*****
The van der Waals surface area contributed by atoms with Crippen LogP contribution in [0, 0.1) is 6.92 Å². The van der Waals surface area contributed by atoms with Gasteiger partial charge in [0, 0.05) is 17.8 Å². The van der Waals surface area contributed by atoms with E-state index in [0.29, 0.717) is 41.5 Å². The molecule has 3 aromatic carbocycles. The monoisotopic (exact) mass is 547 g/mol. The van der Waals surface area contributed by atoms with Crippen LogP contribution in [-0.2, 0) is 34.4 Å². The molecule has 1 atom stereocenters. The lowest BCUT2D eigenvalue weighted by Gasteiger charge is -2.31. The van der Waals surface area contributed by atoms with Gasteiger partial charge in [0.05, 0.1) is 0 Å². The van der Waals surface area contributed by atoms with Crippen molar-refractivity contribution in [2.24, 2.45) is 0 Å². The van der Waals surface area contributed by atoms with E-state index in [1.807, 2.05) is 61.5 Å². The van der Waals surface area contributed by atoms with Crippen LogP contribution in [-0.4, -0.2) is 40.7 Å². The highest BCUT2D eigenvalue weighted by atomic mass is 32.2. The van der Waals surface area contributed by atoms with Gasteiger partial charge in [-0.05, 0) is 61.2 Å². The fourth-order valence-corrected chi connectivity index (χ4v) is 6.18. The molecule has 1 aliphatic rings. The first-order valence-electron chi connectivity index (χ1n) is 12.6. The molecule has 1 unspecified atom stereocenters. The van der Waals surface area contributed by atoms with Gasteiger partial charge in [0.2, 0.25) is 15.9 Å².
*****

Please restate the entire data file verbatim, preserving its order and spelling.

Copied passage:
The van der Waals surface area contributed by atoms with Crippen LogP contribution in [0, 0.1) is 6.92 Å². The van der Waals surface area contributed by atoms with Gasteiger partial charge in [0, 0.05) is 17.8 Å². The van der Waals surface area contributed by atoms with E-state index in [0.29, 0.717) is 41.5 Å². The molecule has 3 aromatic carbocycles. The monoisotopic (exact) mass is 547 g/mol. The van der Waals surface area contributed by atoms with Crippen LogP contribution in [-0.2, 0) is 34.4 Å². The molecule has 1 atom stereocenters. The lowest BCUT2D eigenvalue weighted by Gasteiger charge is -2.31. The van der Waals surface area contributed by atoms with Gasteiger partial charge in [0.05, 0.1) is 0 Å². The van der Waals surface area contributed by atoms with Crippen molar-refractivity contribution in [2.24, 2.45) is 0 Å². The van der Waals surface area contributed by atoms with E-state index in [1.807, 2.05) is 61.5 Å². The van der Waals surface area contributed by atoms with Crippen LogP contribution in [-0.4, -0.2) is 40.7 Å². The highest BCUT2D eigenvalue weighted by atomic mass is 32.2. The van der Waals surface area contributed by atoms with Gasteiger partial charge in [-0.05, 0) is 61.2 Å². The fourth-order valence-corrected chi connectivity index (χ4v) is 6.18. The molecule has 1 aliphatic rings. The first-order valence-electron chi connectivity index (χ1n) is 12.6. The molecule has 1 unspecified atom stereocenters. The van der Waals surface area contributed by atoms with Gasteiger partial charge in [0.2, 0.25) is 15.9 Å².